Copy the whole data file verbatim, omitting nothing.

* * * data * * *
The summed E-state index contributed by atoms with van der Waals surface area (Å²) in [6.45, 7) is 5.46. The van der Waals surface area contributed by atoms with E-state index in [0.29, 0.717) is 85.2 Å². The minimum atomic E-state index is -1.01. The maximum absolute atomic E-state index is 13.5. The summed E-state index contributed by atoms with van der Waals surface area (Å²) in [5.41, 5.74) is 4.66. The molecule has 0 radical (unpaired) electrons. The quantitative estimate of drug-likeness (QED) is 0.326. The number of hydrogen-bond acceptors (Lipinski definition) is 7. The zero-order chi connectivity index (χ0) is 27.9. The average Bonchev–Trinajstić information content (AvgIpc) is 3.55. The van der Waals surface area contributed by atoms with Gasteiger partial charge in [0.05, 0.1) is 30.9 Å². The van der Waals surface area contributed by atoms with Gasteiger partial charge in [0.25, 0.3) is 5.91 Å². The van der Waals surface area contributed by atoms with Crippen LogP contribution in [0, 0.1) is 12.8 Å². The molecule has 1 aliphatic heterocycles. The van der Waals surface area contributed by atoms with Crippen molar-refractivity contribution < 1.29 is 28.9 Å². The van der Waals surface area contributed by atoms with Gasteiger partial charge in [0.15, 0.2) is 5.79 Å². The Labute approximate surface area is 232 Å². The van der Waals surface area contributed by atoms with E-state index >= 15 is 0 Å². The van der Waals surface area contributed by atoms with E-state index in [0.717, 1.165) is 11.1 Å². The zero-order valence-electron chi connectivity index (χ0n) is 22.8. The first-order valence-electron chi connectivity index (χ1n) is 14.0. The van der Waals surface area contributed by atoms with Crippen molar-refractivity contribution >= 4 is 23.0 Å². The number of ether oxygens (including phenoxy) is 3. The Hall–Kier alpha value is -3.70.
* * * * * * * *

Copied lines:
The summed E-state index contributed by atoms with van der Waals surface area (Å²) in [6.45, 7) is 5.46. The van der Waals surface area contributed by atoms with E-state index in [0.29, 0.717) is 85.2 Å². The minimum atomic E-state index is -1.01. The maximum absolute atomic E-state index is 13.5. The summed E-state index contributed by atoms with van der Waals surface area (Å²) in [5.41, 5.74) is 4.66. The molecule has 0 radical (unpaired) electrons. The quantitative estimate of drug-likeness (QED) is 0.326. The number of hydrogen-bond acceptors (Lipinski definition) is 7. The zero-order chi connectivity index (χ0) is 27.9. The average Bonchev–Trinajstić information content (AvgIpc) is 3.55. The van der Waals surface area contributed by atoms with Gasteiger partial charge in [0.05, 0.1) is 30.9 Å². The van der Waals surface area contributed by atoms with Gasteiger partial charge in [0.25, 0.3) is 5.91 Å². The van der Waals surface area contributed by atoms with Crippen LogP contribution in [0, 0.1) is 12.8 Å². The molecule has 1 aliphatic heterocycles. The van der Waals surface area contributed by atoms with Crippen molar-refractivity contribution < 1.29 is 28.9 Å². The van der Waals surface area contributed by atoms with Gasteiger partial charge in [0.15, 0.2) is 5.79 Å². The Labute approximate surface area is 232 Å². The van der Waals surface area contributed by atoms with E-state index >= 15 is 0 Å². The van der Waals surface area contributed by atoms with E-state index in [0.717, 1.165) is 11.1 Å². The zero-order valence-electron chi connectivity index (χ0n) is 22.8. The first-order valence-electron chi connectivity index (χ1n) is 14.0. The van der Waals surface area contributed by atoms with Crippen molar-refractivity contribution >= 4 is 23.0 Å². The number of ether oxygens (including phenoxy) is 3. The Hall–Kier alpha value is -3.70.